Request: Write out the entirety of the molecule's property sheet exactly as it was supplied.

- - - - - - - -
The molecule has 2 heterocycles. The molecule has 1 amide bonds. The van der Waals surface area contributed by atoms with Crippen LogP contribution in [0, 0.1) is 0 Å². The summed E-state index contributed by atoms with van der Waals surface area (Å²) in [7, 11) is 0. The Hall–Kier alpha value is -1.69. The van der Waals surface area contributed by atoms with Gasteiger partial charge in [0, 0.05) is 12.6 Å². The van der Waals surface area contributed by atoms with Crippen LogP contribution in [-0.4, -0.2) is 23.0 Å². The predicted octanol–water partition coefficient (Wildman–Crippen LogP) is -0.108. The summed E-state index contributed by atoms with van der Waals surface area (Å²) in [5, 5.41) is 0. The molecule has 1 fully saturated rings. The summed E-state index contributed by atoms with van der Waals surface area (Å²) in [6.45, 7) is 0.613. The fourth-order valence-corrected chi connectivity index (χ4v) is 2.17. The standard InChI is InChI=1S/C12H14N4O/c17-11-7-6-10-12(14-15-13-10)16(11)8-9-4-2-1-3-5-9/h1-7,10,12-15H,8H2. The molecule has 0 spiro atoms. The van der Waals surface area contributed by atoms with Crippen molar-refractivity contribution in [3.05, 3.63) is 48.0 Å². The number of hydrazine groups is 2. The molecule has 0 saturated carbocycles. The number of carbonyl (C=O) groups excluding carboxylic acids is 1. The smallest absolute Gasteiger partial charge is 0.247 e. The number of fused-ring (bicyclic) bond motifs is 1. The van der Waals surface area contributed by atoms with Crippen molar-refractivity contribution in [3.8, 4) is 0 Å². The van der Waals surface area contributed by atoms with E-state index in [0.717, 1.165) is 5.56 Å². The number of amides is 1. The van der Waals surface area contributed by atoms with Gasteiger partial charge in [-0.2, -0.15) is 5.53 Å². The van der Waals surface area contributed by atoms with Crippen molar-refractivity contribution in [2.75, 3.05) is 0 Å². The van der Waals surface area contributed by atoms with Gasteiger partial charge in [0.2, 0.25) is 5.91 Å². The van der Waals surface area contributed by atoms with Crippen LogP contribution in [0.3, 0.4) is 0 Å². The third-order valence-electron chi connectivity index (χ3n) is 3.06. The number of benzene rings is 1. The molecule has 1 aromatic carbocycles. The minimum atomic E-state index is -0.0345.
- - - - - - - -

The molecule has 2 heterocycles. The molecule has 1 amide bonds. The van der Waals surface area contributed by atoms with Crippen LogP contribution in [0, 0.1) is 0 Å². The summed E-state index contributed by atoms with van der Waals surface area (Å²) in [7, 11) is 0. The Hall–Kier alpha value is -1.69. The van der Waals surface area contributed by atoms with Gasteiger partial charge in [0, 0.05) is 12.6 Å². The van der Waals surface area contributed by atoms with Crippen LogP contribution in [-0.4, -0.2) is 23.0 Å². The predicted octanol–water partition coefficient (Wildman–Crippen LogP) is -0.108. The summed E-state index contributed by atoms with van der Waals surface area (Å²) in [5, 5.41) is 0. The molecule has 1 fully saturated rings. The summed E-state index contributed by atoms with van der Waals surface area (Å²) in [6.45, 7) is 0.613. The fourth-order valence-corrected chi connectivity index (χ4v) is 2.17. The standard InChI is InChI=1S/C12H14N4O/c17-11-7-6-10-12(14-15-13-10)16(11)8-9-4-2-1-3-5-9/h1-7,10,12-15H,8H2. The molecule has 0 spiro atoms. The van der Waals surface area contributed by atoms with Crippen molar-refractivity contribution in [3.05, 3.63) is 48.0 Å². The number of hydrazine groups is 2. The molecule has 0 saturated carbocycles. The number of carbonyl (C=O) groups excluding carboxylic acids is 1. The smallest absolute Gasteiger partial charge is 0.247 e. The number of fused-ring (bicyclic) bond motifs is 1. The van der Waals surface area contributed by atoms with Crippen molar-refractivity contribution in [3.8, 4) is 0 Å². The van der Waals surface area contributed by atoms with E-state index in [0.717, 1.165) is 5.56 Å². The number of amides is 1. The van der Waals surface area contributed by atoms with Gasteiger partial charge in [-0.2, -0.15) is 5.53 Å². The van der Waals surface area contributed by atoms with Crippen molar-refractivity contribution in [2.75, 3.05) is 0 Å². The van der Waals surface area contributed by atoms with Gasteiger partial charge in [0.2, 0.25) is 5.91 Å². The van der Waals surface area contributed by atoms with Crippen LogP contribution in [0.3, 0.4) is 0 Å². The third-order valence-electron chi connectivity index (χ3n) is 3.06. The number of benzene rings is 1. The molecule has 1 aromatic carbocycles. The minimum atomic E-state index is -0.0345.